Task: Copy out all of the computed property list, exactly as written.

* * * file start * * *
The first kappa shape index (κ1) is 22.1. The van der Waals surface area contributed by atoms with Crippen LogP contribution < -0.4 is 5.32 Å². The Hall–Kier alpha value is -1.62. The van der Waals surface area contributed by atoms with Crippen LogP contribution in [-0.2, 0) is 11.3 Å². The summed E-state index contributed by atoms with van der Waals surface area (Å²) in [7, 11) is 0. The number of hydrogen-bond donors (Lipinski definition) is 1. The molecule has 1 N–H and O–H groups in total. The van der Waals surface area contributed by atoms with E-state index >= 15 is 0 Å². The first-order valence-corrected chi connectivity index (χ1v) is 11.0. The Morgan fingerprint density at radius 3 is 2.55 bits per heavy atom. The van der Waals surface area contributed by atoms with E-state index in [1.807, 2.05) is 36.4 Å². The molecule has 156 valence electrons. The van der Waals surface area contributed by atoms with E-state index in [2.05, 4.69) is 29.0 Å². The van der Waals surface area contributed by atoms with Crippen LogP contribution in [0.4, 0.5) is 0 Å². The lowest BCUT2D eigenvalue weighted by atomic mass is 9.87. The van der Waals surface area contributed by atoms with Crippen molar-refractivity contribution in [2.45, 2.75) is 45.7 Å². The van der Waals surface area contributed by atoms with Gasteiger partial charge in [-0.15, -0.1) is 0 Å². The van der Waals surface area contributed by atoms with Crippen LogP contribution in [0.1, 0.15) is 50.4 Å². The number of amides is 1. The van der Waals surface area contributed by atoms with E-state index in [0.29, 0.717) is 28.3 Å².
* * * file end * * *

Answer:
The first kappa shape index (κ1) is 22.1. The van der Waals surface area contributed by atoms with Crippen LogP contribution < -0.4 is 5.32 Å². The Hall–Kier alpha value is -1.62. The van der Waals surface area contributed by atoms with Crippen LogP contribution in [-0.2, 0) is 11.3 Å². The summed E-state index contributed by atoms with van der Waals surface area (Å²) in [7, 11) is 0. The number of hydrogen-bond donors (Lipinski definition) is 1. The molecule has 1 N–H and O–H groups in total. The van der Waals surface area contributed by atoms with E-state index >= 15 is 0 Å². The first-order valence-corrected chi connectivity index (χ1v) is 11.0. The Morgan fingerprint density at radius 3 is 2.55 bits per heavy atom. The van der Waals surface area contributed by atoms with E-state index in [1.807, 2.05) is 36.4 Å². The molecule has 156 valence electrons. The van der Waals surface area contributed by atoms with E-state index in [2.05, 4.69) is 29.0 Å². The van der Waals surface area contributed by atoms with Crippen LogP contribution in [0.4, 0.5) is 0 Å². The lowest BCUT2D eigenvalue weighted by atomic mass is 9.87. The van der Waals surface area contributed by atoms with Crippen molar-refractivity contribution in [2.45, 2.75) is 45.7 Å². The van der Waals surface area contributed by atoms with Gasteiger partial charge in [-0.15, -0.1) is 0 Å². The van der Waals surface area contributed by atoms with Crippen LogP contribution in [0.1, 0.15) is 50.4 Å². The number of amides is 1. The van der Waals surface area contributed by atoms with E-state index in [0.29, 0.717) is 28.3 Å².